Good afternoon – and thank you all for being here. I am joined today by Deputy Attorney General Jim Cole; Assistant Attorney General for the Tax Division Kathryn Keneally; U.S. Attorney Dana Boente, from the Eastern District of Virginia; and Commissioner John Koskinen of the Internal Revenue Service. We are here to announce a major step forward in our ongoing effort to protect the American people from financial misconduct – and to hold accountable any individual, bank, or other institution that violates our laws and abuses the public trust.
Today, the Department of Justice filed a criminal information against Credit Suisse AG –a bank that is one of the largest wealth managers in the world. In the course of our painstaking, years-long investigation, the Department discovered that Credit Suisse and its subsidiaries engaged in an extensive and wide-ranging conspiracy to help U.S. taxpayers evade taxes. The bank actively helped its account holders to deceive the IRS by concealing assets and income in illegal, undeclared bank accounts. These secret offshore accounts were held in the names of sham entities and foundations. This conspiracy spanned decades. In the case of at least one wholly-owned subsidiary, the practice of using sham entities to conceal funds began more than a century ago. Credit Suisse not only knew about this illegal, cross-border banking activity; they willfully aided and abetted it. Hundreds of Credit Suisse employees, including at the manager level, conspired to help tax cheats dodge U.S. taxes.
In the course of these activities, Credit Suisse deceived the IRS, the Federal Reserve, the Securities and Exchange Commission, and the Department of Justice. The bank went to elaborate lengths to shield itself, its employees, and the tax cheats it served from accountability for their criminal actions. They subverted disclosure requirements, destroyed bank records, and concealed transactions involving undeclared accounts by limiting withdrawal amounts and using offshore credit and debit cards to repatriate funds. They failed to take even the most basic steps to ensure compliance with tax laws. And when the bank finally began to feel pressure to correct illegal practices and comply with the law – as a result of the Justice Department’s investigation, of which they were notified in 2010 – Credit Suisse failed to retain key documents, allowed evidence to be lost or destroyed, and conducted a shamefully inadequate internal inquiry.
Today, I can announce that Credit Suisse has agreed to plead guilty to criminal charges related to this pervasive illegal activity. This is the largest bank to plead guilty in 20 years. The bank will pay a total of $1.8 billion in the form of a fine of over $1.13 billion and nearly $670 million in restitution to the IRS. They have admitted criminal wrongdoing in a detailed Statement of Facts filed alongside the information in this case. And they have stopped these activities, fundamentally changed their business operations, and agreed to provide critical information that will aid in our enforcement efforts – so the bank can move forward in full compliance with the law.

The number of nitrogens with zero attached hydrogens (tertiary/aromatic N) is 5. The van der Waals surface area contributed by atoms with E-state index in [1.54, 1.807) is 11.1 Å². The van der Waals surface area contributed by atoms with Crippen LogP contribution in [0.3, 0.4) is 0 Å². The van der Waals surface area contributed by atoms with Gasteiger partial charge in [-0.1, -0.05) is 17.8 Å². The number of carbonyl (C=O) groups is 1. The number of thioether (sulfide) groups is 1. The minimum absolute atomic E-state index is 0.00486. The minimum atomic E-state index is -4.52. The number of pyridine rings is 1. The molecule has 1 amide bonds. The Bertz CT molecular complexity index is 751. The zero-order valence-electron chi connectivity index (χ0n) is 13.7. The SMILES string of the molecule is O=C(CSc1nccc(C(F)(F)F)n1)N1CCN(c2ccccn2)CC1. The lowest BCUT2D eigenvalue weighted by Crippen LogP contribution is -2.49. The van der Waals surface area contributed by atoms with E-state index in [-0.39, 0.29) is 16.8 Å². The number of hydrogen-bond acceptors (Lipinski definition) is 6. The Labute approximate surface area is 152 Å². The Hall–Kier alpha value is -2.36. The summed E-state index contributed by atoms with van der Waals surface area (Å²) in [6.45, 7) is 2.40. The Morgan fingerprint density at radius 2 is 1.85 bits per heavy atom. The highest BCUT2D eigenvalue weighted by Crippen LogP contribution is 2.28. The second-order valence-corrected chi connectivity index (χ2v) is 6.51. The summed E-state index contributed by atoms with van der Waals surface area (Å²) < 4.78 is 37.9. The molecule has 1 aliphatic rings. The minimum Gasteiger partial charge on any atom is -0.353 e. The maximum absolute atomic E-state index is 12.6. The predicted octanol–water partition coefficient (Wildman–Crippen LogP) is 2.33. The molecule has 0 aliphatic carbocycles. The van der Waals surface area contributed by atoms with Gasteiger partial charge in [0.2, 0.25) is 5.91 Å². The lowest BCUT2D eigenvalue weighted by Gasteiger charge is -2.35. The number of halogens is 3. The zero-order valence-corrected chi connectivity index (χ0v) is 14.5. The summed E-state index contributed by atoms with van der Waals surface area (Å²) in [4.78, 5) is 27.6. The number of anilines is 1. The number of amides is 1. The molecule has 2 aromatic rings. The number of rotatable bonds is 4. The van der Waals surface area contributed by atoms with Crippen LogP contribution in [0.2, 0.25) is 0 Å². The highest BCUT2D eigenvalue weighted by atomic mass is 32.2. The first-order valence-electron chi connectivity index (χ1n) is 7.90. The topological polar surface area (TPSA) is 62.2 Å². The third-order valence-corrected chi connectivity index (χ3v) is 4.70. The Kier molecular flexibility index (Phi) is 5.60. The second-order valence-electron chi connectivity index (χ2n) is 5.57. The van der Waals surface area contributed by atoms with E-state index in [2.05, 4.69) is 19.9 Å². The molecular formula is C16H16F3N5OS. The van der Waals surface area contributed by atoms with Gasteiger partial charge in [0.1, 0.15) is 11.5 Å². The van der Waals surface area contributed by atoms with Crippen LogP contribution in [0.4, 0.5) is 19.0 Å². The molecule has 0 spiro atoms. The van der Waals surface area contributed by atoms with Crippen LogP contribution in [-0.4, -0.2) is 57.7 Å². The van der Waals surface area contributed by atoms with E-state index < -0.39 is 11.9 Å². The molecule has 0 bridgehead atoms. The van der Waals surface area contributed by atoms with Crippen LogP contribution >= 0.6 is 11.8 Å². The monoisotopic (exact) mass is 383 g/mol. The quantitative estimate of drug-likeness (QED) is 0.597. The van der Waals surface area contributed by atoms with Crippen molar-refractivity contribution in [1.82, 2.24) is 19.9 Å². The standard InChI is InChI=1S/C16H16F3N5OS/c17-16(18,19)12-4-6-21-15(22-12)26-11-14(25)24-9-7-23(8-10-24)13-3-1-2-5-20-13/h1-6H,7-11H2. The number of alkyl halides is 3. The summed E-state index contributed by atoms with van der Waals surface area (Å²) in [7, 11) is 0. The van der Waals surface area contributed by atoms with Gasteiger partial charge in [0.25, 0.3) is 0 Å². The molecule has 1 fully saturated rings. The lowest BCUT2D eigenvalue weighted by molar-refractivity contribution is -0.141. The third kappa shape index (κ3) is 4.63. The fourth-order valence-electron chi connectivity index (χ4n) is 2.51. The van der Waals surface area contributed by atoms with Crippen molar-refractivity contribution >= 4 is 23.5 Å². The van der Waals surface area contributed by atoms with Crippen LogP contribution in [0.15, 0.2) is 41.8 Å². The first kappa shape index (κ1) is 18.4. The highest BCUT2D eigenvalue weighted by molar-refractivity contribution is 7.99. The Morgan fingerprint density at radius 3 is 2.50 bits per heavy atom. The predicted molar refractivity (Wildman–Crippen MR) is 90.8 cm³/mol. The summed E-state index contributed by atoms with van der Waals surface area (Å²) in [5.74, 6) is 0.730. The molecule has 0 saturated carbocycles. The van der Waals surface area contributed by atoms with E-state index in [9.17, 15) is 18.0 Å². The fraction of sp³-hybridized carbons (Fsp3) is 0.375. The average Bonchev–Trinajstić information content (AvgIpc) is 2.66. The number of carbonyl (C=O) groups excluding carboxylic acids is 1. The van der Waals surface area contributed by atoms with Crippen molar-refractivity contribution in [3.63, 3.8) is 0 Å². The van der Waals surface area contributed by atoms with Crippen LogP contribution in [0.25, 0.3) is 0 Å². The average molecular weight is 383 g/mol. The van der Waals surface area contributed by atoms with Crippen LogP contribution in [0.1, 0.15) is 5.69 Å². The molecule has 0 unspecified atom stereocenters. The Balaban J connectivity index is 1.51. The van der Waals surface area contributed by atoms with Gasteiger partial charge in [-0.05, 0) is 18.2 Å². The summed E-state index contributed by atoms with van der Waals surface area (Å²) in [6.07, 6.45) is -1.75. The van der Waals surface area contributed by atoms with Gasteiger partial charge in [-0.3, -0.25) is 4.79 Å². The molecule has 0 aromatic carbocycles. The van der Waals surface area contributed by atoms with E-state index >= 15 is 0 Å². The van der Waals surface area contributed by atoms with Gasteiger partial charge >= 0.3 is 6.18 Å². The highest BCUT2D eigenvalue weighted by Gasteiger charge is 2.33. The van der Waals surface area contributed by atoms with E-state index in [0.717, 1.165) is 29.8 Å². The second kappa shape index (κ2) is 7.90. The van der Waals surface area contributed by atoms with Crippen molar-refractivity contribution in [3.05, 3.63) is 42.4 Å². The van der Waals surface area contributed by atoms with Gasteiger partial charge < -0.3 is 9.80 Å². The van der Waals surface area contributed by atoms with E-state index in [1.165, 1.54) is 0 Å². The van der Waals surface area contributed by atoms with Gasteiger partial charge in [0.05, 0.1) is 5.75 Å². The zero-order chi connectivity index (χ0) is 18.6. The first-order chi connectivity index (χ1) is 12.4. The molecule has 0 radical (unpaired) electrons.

This plea agreement caps a years-long investigation that has already led to law enforcement actions with respect to several individual employees Credit Suisse. Since 2011, the Department has indicted eight employees at the bank, including some at the manager level; two of these have so far pleaded guilty.
This announcement should send a firm and unequivocal message to anyone who would engage in dishonest or illegal financial activity that the Justice Department does not, and we will not, tolerate such activities. When a bank engages in misconduct this brazen, it should expect that the Justice Department will pursue criminal prosecution to the fullest extent possible, as has happened here.
This case shows that no financial institution, no matter its size or global reach, is above the law. When the Department of Justice conducts investigations, we will always follow the law and the facts wherever they lead. We will never hesitate to criminally sanction any company or individual that breaks the law. A company’s profitability or market share can never and will never be used as a shield from prosecution or penalty. And this action should put that misguided notion definitively to rest.
This resolution, and today’s announcement, were conducted in close coordination with the bank’s financial regulators – in this case, the Board of Governors of the Federal Reserve, which today announced a $100 million penalty; the New York State Department of Financial Services, which announced a resolution totaling $715 million; and the SEC, to which Credit Suisse paid $196 million this past February.
Because criminal charges involving a financial institution have the potential to trigger serious follow-on actions by regulatory agencies, this coordination was imperative. As the regulators have conveyed this afternoon, notwithstanding this plea agreement, the bank will move forward. And although I cannot comment on, or specify the targets of, other ongoing investigations, I am confident that this robust cooperation will serve us well in the weeks and months ahead.
I’d like to thank everyone who made today’s announcement possible – particularly Assistant Attorney General Keneally, her colleagues in the Tax Division, and U.S. Attorney Boente and his colleagues in the Eastern District of Virginia. Thank you for your tireless work on this important matter. At this time it’s my privilege to introduce Deputy Attorney General
James Cole, who will provide additional details on today’s announcement.